Anything that makes squeezing out more performance from our computers while writing more elegant code at the same time deserves more attention.
I wonder if any of the techniques used in Halide can be (somewhat) generalized to domains outside of image processing?
EDIT: Ah, I see that the paper basically answers my questions, as it sees applications in ML contexts. Also, theat new demosaicking algorithm looks great, wonder if will make it's way to DarkTable any time soon?
The page of the paper also has presentation slides which (to me at least) feel a bit more accessible. Hope the accompanying presentation will be on YouTube soon.
- TOPI, a library of optimized routines for common deep learning operations
- Importers for TensorFlow, ONNX (PyTorch/Caffe2), Keras, MXNet, DarkNet and other frameworks.
- AutoTVM for automatically finding fast schedules for arbitrary devices, much faster than random search or the automatic schedules generated by e.g. Halide.
- Various mobile GPU runtimes (OpenGL, OpenCL, Vulkan, etc), compared to Halide
- Large community contributing optimized runtimes (e.g. Intel + Amazon contributing CPU improvements, improved schedules/declarations, etc)
But TVM indeed includes more components than just its language and compiler—in particular, the authors built a library of standard deep learning ops (TOPI) and bridges to other deep learning frameworks (TF, ONNX, etc.). These were the big changes it brought at the start, but could also be built as libraries on top of Halide.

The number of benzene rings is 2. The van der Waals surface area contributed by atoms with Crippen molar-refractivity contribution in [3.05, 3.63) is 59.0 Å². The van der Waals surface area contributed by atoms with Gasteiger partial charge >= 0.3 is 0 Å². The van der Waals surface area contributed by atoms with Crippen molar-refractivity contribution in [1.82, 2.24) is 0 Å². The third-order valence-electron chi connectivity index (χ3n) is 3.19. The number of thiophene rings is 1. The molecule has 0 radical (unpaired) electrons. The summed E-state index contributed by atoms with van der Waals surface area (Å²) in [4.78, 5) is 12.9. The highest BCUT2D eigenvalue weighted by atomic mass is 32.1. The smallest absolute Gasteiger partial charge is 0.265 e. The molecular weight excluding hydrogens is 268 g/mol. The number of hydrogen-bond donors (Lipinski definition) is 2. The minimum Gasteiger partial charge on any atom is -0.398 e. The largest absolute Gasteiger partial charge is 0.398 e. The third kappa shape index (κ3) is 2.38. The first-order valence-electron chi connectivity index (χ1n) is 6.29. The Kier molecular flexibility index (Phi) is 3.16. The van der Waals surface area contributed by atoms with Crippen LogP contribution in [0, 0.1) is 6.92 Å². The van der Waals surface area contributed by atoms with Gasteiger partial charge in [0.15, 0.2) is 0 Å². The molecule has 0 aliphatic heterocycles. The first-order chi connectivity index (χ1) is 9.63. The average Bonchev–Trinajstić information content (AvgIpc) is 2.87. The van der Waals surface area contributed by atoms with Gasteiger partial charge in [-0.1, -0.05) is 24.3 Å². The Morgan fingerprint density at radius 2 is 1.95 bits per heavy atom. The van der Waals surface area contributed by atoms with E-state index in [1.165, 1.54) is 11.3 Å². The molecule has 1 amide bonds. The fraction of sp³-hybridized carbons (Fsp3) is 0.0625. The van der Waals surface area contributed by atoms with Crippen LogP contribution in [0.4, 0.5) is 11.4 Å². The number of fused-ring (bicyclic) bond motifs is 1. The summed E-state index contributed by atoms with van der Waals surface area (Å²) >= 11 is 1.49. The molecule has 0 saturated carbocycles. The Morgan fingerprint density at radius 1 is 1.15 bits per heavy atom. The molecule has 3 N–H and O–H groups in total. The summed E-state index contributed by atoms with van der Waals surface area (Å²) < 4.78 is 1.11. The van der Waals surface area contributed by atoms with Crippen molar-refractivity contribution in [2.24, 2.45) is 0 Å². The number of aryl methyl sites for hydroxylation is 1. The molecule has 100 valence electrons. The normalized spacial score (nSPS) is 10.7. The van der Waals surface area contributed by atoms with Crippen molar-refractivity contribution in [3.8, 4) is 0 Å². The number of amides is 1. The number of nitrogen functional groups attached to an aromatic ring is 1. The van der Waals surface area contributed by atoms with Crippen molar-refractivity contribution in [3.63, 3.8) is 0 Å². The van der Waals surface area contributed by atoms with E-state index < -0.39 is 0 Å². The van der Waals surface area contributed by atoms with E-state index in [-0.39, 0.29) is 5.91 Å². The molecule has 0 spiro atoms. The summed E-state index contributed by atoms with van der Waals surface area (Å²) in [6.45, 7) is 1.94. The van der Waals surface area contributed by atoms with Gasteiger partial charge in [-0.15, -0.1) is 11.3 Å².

All the remaining points are true for both systems, and have been true for Halide longer than TVM has existed:
- All of the autoschedulers are still highly imperfect, but the Halide autoscheduler does a reasonable job optimizing a different and wider range of operations than AutoTVM, which focuses on tensor contraction-type operations and small local fusions of those with surrounding elementwise computations. Neither is magic, and both are major areas of future work for their respective systems.
- Halide has GPU backends for every target mentioned, as well as Metal, D3D12, CUDA. (And a huge pile of CPU/SIMD and DSP targets.)
- Halide has many full-time developers across Google, Facebook, Adobe, Intel, Qualcomm, and elsewhere, and hundreds of production users who don't just use it under the hood of an ML framework, but actually write code directly in the language.
(And the qualities of the IRs are clearly a subjective opinion.)
(BTW, based on your user-name: do you happen to be Andrew Adams?)
There is no good or bad choices of IR, and both Halide and TVM make reasonable technical decisions to fit their use cases
Halide’s new differentiable programing support is a great that has not yet been supported by TVM. we anticipate it would have awesome usecases